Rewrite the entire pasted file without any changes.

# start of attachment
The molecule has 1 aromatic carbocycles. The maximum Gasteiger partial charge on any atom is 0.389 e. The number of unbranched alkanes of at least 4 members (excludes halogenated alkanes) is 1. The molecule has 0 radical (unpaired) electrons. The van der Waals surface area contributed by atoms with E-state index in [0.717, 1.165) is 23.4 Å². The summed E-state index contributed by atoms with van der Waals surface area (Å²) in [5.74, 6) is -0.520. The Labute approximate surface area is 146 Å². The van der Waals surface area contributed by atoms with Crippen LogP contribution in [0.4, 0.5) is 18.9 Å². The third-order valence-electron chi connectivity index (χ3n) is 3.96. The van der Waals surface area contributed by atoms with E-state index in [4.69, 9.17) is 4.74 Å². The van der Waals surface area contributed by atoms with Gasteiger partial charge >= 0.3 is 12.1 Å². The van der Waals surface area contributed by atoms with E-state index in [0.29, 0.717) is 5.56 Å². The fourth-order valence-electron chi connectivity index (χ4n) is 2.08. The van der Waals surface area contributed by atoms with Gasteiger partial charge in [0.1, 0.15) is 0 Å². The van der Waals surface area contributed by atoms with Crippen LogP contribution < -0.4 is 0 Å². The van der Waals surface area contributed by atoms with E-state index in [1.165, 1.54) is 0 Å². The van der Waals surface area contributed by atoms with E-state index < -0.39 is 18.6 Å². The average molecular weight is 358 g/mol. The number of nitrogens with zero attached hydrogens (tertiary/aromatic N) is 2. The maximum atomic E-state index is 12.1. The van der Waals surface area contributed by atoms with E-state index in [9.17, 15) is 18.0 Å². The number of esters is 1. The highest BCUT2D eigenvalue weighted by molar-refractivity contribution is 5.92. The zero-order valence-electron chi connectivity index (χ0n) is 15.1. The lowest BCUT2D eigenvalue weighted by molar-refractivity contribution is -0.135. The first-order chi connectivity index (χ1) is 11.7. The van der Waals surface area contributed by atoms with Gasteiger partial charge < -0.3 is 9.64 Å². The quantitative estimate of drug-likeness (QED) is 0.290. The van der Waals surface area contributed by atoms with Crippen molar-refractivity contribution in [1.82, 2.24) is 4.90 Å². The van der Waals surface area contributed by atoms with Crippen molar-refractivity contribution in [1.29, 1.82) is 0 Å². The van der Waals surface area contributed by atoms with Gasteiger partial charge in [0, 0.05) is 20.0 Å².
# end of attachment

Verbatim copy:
The molecule has 1 aromatic carbocycles. The maximum Gasteiger partial charge on any atom is 0.389 e. The number of unbranched alkanes of at least 4 members (excludes halogenated alkanes) is 1. The molecule has 0 radical (unpaired) electrons. The van der Waals surface area contributed by atoms with E-state index in [0.717, 1.165) is 23.4 Å². The summed E-state index contributed by atoms with van der Waals surface area (Å²) in [5.74, 6) is -0.520. The Labute approximate surface area is 146 Å². The van der Waals surface area contributed by atoms with Crippen LogP contribution in [0.4, 0.5) is 18.9 Å². The third-order valence-electron chi connectivity index (χ3n) is 3.96. The van der Waals surface area contributed by atoms with E-state index in [4.69, 9.17) is 4.74 Å². The van der Waals surface area contributed by atoms with Gasteiger partial charge >= 0.3 is 12.1 Å². The van der Waals surface area contributed by atoms with E-state index in [0.29, 0.717) is 5.56 Å². The fourth-order valence-electron chi connectivity index (χ4n) is 2.08. The van der Waals surface area contributed by atoms with Gasteiger partial charge in [0.1, 0.15) is 0 Å². The van der Waals surface area contributed by atoms with Crippen LogP contribution < -0.4 is 0 Å². The van der Waals surface area contributed by atoms with E-state index in [1.165, 1.54) is 0 Å². The van der Waals surface area contributed by atoms with E-state index < -0.39 is 18.6 Å². The average molecular weight is 358 g/mol. The number of nitrogens with zero attached hydrogens (tertiary/aromatic N) is 2. The maximum atomic E-state index is 12.1. The van der Waals surface area contributed by atoms with E-state index in [9.17, 15) is 18.0 Å². The number of esters is 1. The highest BCUT2D eigenvalue weighted by molar-refractivity contribution is 5.92. The zero-order valence-electron chi connectivity index (χ0n) is 15.1. The lowest BCUT2D eigenvalue weighted by molar-refractivity contribution is -0.135. The first-order chi connectivity index (χ1) is 11.7. The van der Waals surface area contributed by atoms with Gasteiger partial charge < -0.3 is 9.64 Å². The quantitative estimate of drug-likeness (QED) is 0.290. The van der Waals surface area contributed by atoms with Crippen molar-refractivity contribution in [1.82, 2.24) is 4.90 Å². The van der Waals surface area contributed by atoms with Crippen molar-refractivity contribution in [1.29, 1.82) is 0 Å². The van der Waals surface area contributed by atoms with Gasteiger partial charge in [0, 0.05) is 20.0 Å².